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Testing times for Bangladesh

By Ashish Magotra
July 07, 2003 08:00 IST
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Today, the International Cricket Council has 84 member nations. Three years ago, world cricket's governing body had just 45.

The message is clear: the sport's popularity is growing.

But though more nations are being accepted in the fold, it is becoming increasingly clear that the gap between the full-member nations (that can play official Test matches) and associate nations is too wide to be overcome quickly.

Year Result Opponent Margin
Nov 2000 lost India 9 wickets
Apr 2001 lost Zimbabwe innings and 32 runs
Apr 2001 lost Zimbabwe 8 wickets
Aug 2001 lost Pakistan innings and 264 runs
Sep 2001 lost Sri Lanka innings and 137 runs
Nov 2001 draw Zimbabwe -
Nov 2001 lost Zimbabwe 8 wickets
Dec 2001 lost New Zealand innings and 52 runs
Dec 2001 lost New Zealand innings and 74 runs
Jan 2002 lost Pakistan innings and 178 runs
Jan 2002 lost Pakistan innings and 169 runs
Jul 2002 lost Sri Lanka innings and 196 runs
Jul 2002 lost Sri Lanka 288 runs
Oct 2002 lost South Africa innings and 107 runs
Oct 2002 lost South Africa innings and 160 runs
Dec 2002 lost West Indies innings and 310 runs
Dec 2002 lost West Indies seven wickets
Apr 2003 lost South Africa nnings and 60 runs
May 2003 lost South Africa innings and 18 runs
If anything, the showing of the youngest Test nation, Bangladesh, has reinforced this perception. Bangladesh have lost 18 of their 19 Tests, 13 of them by an innings. More than the defeats, it's the sheer magnitude of the reverses that hurts.

Former Australian fast bowling legend Dennis Lillee has strongly criticised the performance of the fledging cricket nation. Writing in the West Australian newspaper about Bangladesh's forthcoming tour of Australia, Lillee said: 'Playing against Bangladesh is nothing more than a golden opportunity to get some easy wickets, easy runs, and easy money.'

To an extent, what he says is true.

Bangladesh's performances since gaining Test status have been mediocre, to put it politely, and only a fighting performance again the world's best cricket team next month can redeem their reputation somewhat. But if that were to happen, we might as well be living in Utopia.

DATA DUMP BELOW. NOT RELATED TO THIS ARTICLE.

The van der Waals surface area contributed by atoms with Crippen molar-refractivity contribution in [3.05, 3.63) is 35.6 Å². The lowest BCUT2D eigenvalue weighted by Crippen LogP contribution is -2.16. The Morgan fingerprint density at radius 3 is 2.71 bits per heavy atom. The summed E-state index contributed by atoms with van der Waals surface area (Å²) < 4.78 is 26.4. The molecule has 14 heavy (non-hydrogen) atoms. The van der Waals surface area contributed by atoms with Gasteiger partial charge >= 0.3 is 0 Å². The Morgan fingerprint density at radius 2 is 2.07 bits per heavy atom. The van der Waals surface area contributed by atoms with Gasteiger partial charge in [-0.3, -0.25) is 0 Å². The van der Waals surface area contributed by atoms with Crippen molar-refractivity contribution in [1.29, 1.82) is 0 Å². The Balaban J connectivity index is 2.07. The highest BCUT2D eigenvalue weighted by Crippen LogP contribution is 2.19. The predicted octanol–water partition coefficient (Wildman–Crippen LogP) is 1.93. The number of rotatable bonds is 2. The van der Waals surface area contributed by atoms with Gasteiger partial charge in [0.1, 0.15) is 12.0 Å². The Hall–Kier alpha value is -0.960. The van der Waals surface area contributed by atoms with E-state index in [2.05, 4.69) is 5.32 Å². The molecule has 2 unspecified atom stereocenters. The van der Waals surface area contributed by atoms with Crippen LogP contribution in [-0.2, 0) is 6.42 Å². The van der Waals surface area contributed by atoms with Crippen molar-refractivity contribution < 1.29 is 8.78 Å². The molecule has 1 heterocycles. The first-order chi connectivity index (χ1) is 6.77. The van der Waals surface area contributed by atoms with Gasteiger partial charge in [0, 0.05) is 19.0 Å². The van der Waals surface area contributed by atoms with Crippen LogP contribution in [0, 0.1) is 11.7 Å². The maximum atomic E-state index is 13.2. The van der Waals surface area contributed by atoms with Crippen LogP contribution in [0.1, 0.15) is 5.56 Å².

Bangladesh's elevation to Test status came almost immediately after their stunning victory over Pakistan in the 1999 World Cup, though the result of the match continues to be viewed with suspicion.

When Bangladesh batted, Pakistan bowled 28 wides among the 40 extras they conceded. When Pakistan batted, they lost three wickets to run-outs.

But Jagmohan Dalmiya, who was then president of the ICC, continues to justify Bangladesh's inclusion in the Test fold.

"This is a time when the team is going through a transitional period," Dalmiya had argued during the just concluded World Cup in South Africa. "This is not the first time it has happened. New Zealand, who got Test status in 1926, took some 28 years to earn their first Test victory. India first visited England in 1928 and we won our first game abroad in 1951. So maybe at the moment they don't have the players, but they will slowly come up."

While Bangladesh thus have their share of detractors and supporters, the most balanced view, perhaps, is expressed by Andrew Eade, the ICC's global development manager.

Asked whether the ICC is continuing to help Bangladesh's cricketing growth, Eade said: "We don't at the moment, but the issue is arising from what is happening in world cricket. Probably from the ICC's point of view, it is important that we do start again.

"Bangladesh has struggled since they became a Test nation. The ICC rules clearly state that we are only allowed to work with associate countries. We are not allowed to work with full members, they have their own funds and programmes. And, maybe, that we need to have a look at and see if we need to make an exception in the case of Bangladesh."

A lot of players and administrators have suggested a two-tier system where the newest Test nation could play against the 'A' teams of other Test-playing nations. Playing in the second tier should help Bangladesh a lot more than simply being walloped all the time.

But, for the time being, current cricketers are supportive of Bangladesh and their efforts. Australian wicketkeeper Adam Gilchrist believes the team will benefit from the experience [of the Australian tour] even if it results in a thrashing.

Australian captain Steve Waugh, echoing his 'keeper's sentiments, said, "They [Bangladesh] have got to learn and they've got to catch up. Sri Lanka proved they could do it. Ten years after being given Test status they won the World Cup."

But the daggers are still out. Another faction believes that more than Bangladesh, it is Kenya who deserved Test status.

"If Bangladesh can play Test cricket, there is no reason why Kenya can't," said former Indian Test player Sandeep Patil, former coach of the African side which surprised the world of cricket with its stunning performance in the 2003 World Cup. "I think we are as good as them, if not better."

Yet, cricket is the second most popular spectator sport in Bangladesh, after football, while Kenya reportedly has just 400 cricketers at all levels in the country.

Bangladesh's future remains in doubt. Will they emerge from the trough they have dug for themselves? Or will we see a country being stripped of its Test status for the first time in cricket history.

Only time will tell.

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Ashish Magotra

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